Houston Methodist. Leading Medicine.
Houston Methodist. Leading Medicine

Houston Methodist DeBakey Heart & Vascular Center

Hypertension

Blood Pressure Measurements

Hypertension is the medical term for high blood pressure, the world's leading attributable cause of death. Affecting an estimated 1.2 billion people worldwide, it is a common cardiovascular disorder in which blood pressure remains abnormally elevated for a sustained period of time.

Many people with hypertension do not have symptoms or feel bad. However, if high blood pressure is not treated, over time, it can significantly increase the risk of heart attack, stroke, heart failure, kidney disease and death, posing serious health risks to those suffering from the disease.

Treatment

Changing your lifestyle can go a long way toward controlling high blood pressure. Daily exercise, losing weight and eating a healthy diet low in sodium and saturated fats can help lower your cholesterol.

In addition to diet and exercise, your doctor may recommend medication to lower your blood pressure. The type of medication your doctor prescribes depends on your stage of high blood pressure and whether or not you have other medical problems.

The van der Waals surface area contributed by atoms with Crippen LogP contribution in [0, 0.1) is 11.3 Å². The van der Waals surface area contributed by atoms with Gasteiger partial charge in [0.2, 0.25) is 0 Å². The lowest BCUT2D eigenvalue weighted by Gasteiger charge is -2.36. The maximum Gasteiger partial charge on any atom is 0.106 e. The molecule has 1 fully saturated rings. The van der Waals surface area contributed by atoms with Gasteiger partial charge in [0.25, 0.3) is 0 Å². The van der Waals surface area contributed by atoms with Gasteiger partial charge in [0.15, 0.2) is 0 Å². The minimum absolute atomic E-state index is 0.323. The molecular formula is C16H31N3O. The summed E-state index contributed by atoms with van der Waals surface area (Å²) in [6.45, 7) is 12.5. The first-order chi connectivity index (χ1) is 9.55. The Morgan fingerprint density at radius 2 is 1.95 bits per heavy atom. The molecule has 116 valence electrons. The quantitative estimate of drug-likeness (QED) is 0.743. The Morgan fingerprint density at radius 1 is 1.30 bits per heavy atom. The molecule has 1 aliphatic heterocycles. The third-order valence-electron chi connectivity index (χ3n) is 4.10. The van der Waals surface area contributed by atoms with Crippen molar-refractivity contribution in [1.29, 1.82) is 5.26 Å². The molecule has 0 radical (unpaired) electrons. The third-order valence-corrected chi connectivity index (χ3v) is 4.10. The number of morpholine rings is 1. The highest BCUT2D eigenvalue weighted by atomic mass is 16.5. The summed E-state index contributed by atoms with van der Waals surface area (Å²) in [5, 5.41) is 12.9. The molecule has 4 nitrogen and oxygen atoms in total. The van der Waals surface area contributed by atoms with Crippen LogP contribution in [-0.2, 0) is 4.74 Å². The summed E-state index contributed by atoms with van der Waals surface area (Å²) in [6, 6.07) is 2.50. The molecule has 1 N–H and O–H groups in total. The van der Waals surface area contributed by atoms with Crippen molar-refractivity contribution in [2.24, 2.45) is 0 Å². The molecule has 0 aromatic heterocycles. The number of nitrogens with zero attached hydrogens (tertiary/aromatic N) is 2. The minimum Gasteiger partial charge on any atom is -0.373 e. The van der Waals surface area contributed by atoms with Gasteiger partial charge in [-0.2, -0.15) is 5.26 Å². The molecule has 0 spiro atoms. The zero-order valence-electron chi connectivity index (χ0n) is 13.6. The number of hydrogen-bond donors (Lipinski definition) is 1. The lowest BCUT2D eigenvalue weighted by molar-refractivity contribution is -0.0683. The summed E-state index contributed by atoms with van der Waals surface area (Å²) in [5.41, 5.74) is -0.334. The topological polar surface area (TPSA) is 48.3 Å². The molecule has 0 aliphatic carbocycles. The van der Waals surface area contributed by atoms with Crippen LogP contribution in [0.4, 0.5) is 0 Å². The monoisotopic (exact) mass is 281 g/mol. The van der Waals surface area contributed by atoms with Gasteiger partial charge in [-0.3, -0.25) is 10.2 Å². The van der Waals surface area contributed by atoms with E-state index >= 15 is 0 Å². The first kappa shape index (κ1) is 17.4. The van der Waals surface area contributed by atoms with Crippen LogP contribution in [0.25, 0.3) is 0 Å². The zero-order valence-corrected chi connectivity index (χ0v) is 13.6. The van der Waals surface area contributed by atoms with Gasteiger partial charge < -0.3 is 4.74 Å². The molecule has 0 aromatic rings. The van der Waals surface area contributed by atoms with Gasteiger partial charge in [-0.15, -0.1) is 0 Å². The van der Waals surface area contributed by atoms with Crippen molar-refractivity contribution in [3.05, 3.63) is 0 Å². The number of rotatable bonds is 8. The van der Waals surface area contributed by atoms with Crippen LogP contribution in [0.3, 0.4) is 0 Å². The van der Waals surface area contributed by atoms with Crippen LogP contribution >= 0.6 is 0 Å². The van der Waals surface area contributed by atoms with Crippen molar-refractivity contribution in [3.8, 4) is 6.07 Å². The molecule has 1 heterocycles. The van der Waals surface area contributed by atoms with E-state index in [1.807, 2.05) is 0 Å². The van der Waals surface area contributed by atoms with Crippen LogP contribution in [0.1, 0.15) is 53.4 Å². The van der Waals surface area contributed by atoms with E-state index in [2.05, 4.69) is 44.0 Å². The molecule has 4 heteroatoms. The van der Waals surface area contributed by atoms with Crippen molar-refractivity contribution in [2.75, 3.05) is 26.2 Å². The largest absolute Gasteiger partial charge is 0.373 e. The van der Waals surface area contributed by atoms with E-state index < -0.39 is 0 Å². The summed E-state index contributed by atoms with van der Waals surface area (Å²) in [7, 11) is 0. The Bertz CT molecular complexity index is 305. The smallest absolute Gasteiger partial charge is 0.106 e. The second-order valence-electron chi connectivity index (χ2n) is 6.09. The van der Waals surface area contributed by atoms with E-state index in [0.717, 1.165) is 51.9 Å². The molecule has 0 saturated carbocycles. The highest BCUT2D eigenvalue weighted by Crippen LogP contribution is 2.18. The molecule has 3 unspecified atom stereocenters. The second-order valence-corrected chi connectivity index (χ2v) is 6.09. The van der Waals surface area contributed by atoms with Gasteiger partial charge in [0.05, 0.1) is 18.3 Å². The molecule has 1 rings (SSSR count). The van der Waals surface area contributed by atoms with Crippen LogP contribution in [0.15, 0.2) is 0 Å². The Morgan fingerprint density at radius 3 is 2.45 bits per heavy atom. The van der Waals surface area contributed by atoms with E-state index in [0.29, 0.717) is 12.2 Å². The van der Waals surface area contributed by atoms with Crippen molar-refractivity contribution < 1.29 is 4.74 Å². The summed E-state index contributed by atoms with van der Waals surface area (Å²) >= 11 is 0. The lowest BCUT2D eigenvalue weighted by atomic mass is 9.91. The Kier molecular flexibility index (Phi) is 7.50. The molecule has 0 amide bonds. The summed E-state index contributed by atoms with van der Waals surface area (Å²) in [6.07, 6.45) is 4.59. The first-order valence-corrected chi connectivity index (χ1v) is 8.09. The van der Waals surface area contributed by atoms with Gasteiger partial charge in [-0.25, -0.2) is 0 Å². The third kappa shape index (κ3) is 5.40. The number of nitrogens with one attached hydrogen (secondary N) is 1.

What is treatment-resistant hypertension?

Blood Pressure Measurements

Treatment-resistant hypertension is defined as blood pressure that remains high (greater than 140/90 mmHg) despite treatment with three or more antihypertensive medications. Approximately one in ten people with high blood pressure, or nearly 100 million people worldwide, are treatment-resistant. It is an especially dangerous chronic disease because of its association with increased cardiovascular risk, including stroke and heart attack, as well as heart failure and kidney disease. Research suggests that 28 percent of treated hypertensive individuals are considered resistant to treatment, and these patients have a threefold increase in the risk of cardiovascular events compared with individuals with controlled high blood pressure.

Patients with treatment-resistant hypertension are strongly advised to make behavioral and dietary changes. If these treatments are ineffective, additional measures, including investigational interventional therapies, may be recommended.

For more information about treatment of hypertension at the Houston Methodist DeBakey Heart & Vascular Center, please call 713-DEBAKEY (332-2539) or complete our online contact us form.